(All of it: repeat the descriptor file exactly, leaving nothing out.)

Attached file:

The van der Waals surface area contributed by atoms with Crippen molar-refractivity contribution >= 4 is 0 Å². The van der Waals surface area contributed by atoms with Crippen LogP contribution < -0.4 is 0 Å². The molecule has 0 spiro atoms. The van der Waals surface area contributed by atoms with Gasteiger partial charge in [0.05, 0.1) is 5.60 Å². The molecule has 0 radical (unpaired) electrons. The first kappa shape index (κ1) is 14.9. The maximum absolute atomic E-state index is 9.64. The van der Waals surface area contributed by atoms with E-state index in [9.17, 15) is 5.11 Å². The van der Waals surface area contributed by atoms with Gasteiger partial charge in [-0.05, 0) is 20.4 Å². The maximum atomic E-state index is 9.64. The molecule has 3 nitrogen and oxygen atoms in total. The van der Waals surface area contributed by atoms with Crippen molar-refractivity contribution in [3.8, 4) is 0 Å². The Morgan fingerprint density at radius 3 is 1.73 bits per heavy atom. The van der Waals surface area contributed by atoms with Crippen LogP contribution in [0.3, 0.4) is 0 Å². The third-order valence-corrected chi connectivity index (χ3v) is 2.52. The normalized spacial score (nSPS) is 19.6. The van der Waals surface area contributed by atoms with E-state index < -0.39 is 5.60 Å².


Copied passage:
The van der Waals surface area contributed by atoms with Crippen molar-refractivity contribution >= 4 is 0 Å². The van der Waals surface area contributed by atoms with Crippen LogP contribution < -0.4 is 0 Å². The molecule has 0 spiro atoms. The van der Waals surface area contributed by atoms with Gasteiger partial charge in [0.05, 0.1) is 5.60 Å². The molecule has 0 radical (unpaired) electrons. The first kappa shape index (κ1) is 14.9. The maximum absolute atomic E-state index is 9.64. The van der Waals surface area contributed by atoms with E-state index in [9.17, 15) is 5.11 Å². The van der Waals surface area contributed by atoms with Gasteiger partial charge in [-0.05, 0) is 20.4 Å². The maximum atomic E-state index is 9.64. The molecule has 3 nitrogen and oxygen atoms in total. The van der Waals surface area contributed by atoms with Crippen molar-refractivity contribution in [3.8, 4) is 0 Å². The Morgan fingerprint density at radius 3 is 1.73 bits per heavy atom. The van der Waals surface area contributed by atoms with Crippen LogP contribution in [0.3, 0.4) is 0 Å². The third-order valence-corrected chi connectivity index (χ3v) is 2.52. The normalized spacial score (nSPS) is 19.6. The van der Waals surface area contributed by atoms with E-state index < -0.39 is 5.60 Å².